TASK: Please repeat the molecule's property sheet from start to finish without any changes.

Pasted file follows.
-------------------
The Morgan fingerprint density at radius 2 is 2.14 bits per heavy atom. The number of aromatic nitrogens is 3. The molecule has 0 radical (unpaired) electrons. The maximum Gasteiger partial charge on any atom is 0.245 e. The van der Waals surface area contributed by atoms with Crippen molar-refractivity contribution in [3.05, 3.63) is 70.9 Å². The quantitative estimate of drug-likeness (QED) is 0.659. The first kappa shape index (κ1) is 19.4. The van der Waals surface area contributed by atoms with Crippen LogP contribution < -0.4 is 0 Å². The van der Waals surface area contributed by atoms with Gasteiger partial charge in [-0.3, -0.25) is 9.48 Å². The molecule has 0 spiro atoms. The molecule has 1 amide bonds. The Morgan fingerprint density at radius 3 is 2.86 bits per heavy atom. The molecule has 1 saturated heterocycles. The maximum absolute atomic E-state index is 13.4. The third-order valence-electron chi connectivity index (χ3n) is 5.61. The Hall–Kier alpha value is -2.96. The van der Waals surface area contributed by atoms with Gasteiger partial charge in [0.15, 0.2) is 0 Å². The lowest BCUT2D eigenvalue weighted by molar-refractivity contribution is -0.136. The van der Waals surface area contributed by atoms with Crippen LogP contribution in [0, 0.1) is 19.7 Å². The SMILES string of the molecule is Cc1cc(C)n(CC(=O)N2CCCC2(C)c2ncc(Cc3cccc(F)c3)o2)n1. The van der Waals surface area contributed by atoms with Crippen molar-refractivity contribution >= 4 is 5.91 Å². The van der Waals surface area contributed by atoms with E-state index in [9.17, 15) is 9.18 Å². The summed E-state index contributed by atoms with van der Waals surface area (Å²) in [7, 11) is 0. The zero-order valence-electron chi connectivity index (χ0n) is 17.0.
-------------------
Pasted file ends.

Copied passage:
The Morgan fingerprint density at radius 2 is 2.14 bits per heavy atom. The number of aromatic nitrogens is 3. The molecule has 0 radical (unpaired) electrons. The maximum Gasteiger partial charge on any atom is 0.245 e. The van der Waals surface area contributed by atoms with Crippen molar-refractivity contribution in [3.05, 3.63) is 70.9 Å². The quantitative estimate of drug-likeness (QED) is 0.659. The first kappa shape index (κ1) is 19.4. The van der Waals surface area contributed by atoms with Crippen LogP contribution < -0.4 is 0 Å². The van der Waals surface area contributed by atoms with Gasteiger partial charge in [-0.3, -0.25) is 9.48 Å². The molecule has 0 spiro atoms. The molecule has 1 amide bonds. The Morgan fingerprint density at radius 3 is 2.86 bits per heavy atom. The molecule has 1 saturated heterocycles. The maximum absolute atomic E-state index is 13.4. The third-order valence-electron chi connectivity index (χ3n) is 5.61. The Hall–Kier alpha value is -2.96. The van der Waals surface area contributed by atoms with Gasteiger partial charge in [0.15, 0.2) is 0 Å². The lowest BCUT2D eigenvalue weighted by molar-refractivity contribution is -0.136. The van der Waals surface area contributed by atoms with Crippen LogP contribution in [0, 0.1) is 19.7 Å². The SMILES string of the molecule is Cc1cc(C)n(CC(=O)N2CCCC2(C)c2ncc(Cc3cccc(F)c3)o2)n1. The van der Waals surface area contributed by atoms with Crippen molar-refractivity contribution >= 4 is 5.91 Å². The van der Waals surface area contributed by atoms with E-state index in [9.17, 15) is 9.18 Å². The summed E-state index contributed by atoms with van der Waals surface area (Å²) in [7, 11) is 0. The zero-order valence-electron chi connectivity index (χ0n) is 17.0.